Benzodiazepine addiction is a growing problem in the United States. With ever increasing numbers of prescriptions being written for anxiety related issues, addiction to the prescribed medications also increases. Benzodiazepines are highly addictive and doctors have noticed that prolonged use of these drugs can lead to addiction, they try to keep prescriptions low and for as short of time as possible. If you do find yourself or a loved one addicted to these it is important to get them help because overdose is likely.
Here at Recovery Ways our Master level clinicians are dedicated to providing all our patients with the highest quality of care. We have individualized plans for each of our patients so that they get the treatment that is best for them and their addiction. We can help make overcoming the addiction and staying sober easier.
Types of Benzodiazepines
Benzodiazepine or “benzos” are a class of pharmaceutical drugs used for many different reasons. Benzos were originally created to replace barbiturates and most are in tablet or pill form for oral consumption. They are legal when they are prescribed but people also obtain them illegally. They affect the gamma-aminobutyric acid (GABA) receptor and are a central nervous system (CNS) depressant, causing users to feel high with prolonged sedation. Benzodiazepine can change the brain’s neurochemistry and users can develop physical and mental dependencies. It is very easy to overdose on benzos, which can lead to seizures and comas. Users heart rates and breathing can slow and cause the user to die. Many users mix benzos with alcohol or even opiate drugs. Here are the different kinds of benzodiazepine.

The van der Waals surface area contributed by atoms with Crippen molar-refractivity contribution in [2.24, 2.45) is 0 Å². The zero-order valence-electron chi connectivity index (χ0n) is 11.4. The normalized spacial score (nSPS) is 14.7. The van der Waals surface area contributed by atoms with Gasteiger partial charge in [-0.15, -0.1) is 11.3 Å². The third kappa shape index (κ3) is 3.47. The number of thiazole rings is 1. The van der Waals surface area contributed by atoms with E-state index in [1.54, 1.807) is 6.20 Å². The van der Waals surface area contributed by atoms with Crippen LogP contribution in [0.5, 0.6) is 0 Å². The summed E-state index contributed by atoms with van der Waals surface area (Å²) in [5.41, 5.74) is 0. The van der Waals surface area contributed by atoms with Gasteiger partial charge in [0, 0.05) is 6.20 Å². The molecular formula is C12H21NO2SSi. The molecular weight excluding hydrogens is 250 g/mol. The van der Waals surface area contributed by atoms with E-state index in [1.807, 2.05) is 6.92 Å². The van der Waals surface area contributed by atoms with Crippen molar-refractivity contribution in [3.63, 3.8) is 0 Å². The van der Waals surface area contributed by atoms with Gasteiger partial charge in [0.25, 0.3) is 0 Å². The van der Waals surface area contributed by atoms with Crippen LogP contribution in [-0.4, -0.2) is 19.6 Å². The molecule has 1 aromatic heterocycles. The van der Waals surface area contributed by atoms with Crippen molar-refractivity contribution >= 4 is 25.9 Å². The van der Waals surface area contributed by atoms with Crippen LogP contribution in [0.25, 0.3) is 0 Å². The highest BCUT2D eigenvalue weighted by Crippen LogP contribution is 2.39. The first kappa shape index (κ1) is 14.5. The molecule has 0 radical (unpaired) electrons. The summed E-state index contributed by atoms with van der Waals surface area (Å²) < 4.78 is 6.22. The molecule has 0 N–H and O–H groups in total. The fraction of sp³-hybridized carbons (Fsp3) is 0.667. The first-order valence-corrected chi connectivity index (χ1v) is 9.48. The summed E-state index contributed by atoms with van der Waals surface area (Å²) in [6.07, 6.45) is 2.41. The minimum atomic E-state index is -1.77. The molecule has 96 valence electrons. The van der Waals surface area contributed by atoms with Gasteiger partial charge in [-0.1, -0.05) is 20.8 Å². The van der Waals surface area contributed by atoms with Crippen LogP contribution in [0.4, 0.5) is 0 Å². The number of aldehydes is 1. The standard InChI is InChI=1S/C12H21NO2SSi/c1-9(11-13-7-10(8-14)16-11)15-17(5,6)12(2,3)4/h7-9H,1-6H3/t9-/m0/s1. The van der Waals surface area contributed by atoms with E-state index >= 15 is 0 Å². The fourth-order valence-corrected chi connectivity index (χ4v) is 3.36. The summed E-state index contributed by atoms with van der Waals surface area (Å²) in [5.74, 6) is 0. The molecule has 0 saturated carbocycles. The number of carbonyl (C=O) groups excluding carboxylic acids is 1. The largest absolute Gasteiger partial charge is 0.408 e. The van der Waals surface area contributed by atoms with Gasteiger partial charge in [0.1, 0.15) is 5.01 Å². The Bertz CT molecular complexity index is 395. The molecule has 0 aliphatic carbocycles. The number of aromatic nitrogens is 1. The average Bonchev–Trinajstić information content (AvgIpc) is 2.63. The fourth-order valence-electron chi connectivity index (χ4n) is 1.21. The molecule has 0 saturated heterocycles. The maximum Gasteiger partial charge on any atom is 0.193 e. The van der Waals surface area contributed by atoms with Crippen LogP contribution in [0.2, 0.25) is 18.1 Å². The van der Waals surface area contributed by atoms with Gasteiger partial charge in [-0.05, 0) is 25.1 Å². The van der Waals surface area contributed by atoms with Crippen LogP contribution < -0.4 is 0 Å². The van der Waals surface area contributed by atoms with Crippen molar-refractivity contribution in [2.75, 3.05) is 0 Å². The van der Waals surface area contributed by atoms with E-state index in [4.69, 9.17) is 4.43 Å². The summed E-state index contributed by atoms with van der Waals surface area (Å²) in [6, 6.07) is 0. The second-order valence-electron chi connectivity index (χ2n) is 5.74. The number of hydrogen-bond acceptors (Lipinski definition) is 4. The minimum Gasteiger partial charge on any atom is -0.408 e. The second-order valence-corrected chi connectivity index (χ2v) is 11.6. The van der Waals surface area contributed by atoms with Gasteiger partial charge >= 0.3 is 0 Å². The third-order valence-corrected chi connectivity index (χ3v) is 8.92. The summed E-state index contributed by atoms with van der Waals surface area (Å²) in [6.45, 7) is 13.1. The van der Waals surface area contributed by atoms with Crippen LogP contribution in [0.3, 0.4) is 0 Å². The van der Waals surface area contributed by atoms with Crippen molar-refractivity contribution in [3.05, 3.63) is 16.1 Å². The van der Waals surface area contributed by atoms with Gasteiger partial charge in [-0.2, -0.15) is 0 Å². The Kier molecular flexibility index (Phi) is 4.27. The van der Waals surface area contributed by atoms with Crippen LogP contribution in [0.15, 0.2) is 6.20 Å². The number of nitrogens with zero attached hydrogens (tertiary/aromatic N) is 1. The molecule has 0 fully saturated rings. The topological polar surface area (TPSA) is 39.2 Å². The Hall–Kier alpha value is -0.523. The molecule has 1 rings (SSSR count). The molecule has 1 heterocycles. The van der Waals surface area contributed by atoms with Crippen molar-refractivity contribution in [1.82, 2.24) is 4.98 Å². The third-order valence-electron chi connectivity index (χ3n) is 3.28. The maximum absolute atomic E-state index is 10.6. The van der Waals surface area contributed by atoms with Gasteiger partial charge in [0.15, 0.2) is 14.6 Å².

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Alprazolam (Xanax) is often prescribed for insomnia, panic attacks, clinical depression, and generalized anxiety disorder (GAD). It is 20 times stronger than Valium and it is the number one prescribed psychiatric medication in the United States and addiction develops quickly. Withdrawal symptoms resemble those of barbiturate or alcohol withdrawal and can be deadly. Depending on the dosage Xanax comes in pills of different colors and shapes. It can also be called xannies (zannies), blue footballs, bars, or handlebars.
Lorazepam (Ativan) is an anti-anxiety medication. It can also be used for other reasons such as insomnia and epilepsy. It is also called stupefy, goofballs, and heavenly blues.
Diazepam (Valium) is a common sedative prescribed for many reasons, including muscle spasms and anxiety. It affects the gamma-aminobutyric acid (GABA) receptors in the brain. They cause the heightened sense of anxiety relief and sedation. Abusing Valium often happens to someone who was prescribed the drug by their doctor, but because the body builds a tolerance to the drug with extended use, they may need a higher dosage.
Triazolam (Halcion) is most commonly prescribed for insomnia and anxiety. Doctors usually do not prescribe it for more than 10 days because it is so addictive. Because Triazolam impacts the brain to the point of extreme drowsiness and sedation which increases the risk of an overdose. Some users have said that they experienced hallucinations. Halcion withdrawal can be deadly, it is best to have medically supervised detox. Halcion is also called “Up Johns.”
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Clonazepam (Klonopin) usually prescribed to treat panic attacks, epilepsy, and short term insomnia. It is a blue tablet and also referred to as k-pins. Click here to read more about Klonopin.
Chlordiazepoxide (Librium) is prescribed to treat anxiety and to treat insomnia. Librium is a crystalline, white substance that comes in multi-colored capsules with different dosages. Some street names for Librium are: nerve pills, normies, bennies, blue bombs, blues, L, and ruffies.
Common names for Benzodiazepine
Getting Help for Benzodiazepine Addiction
Benzodiazepine addiction affects thousands, but help is available. Recovery Ways offers effective and affordable drug rehab care in Salt Lake City. If you are experiencing issues related so substance abuse and need drug treatment now, please reach out to our highly trained and passionate admission coordinators. Our admission coordinators will review your insurance benefits and walk you through the entire admissions process.
To start the admission process and receive immediate help, please call 1-888-986-7848.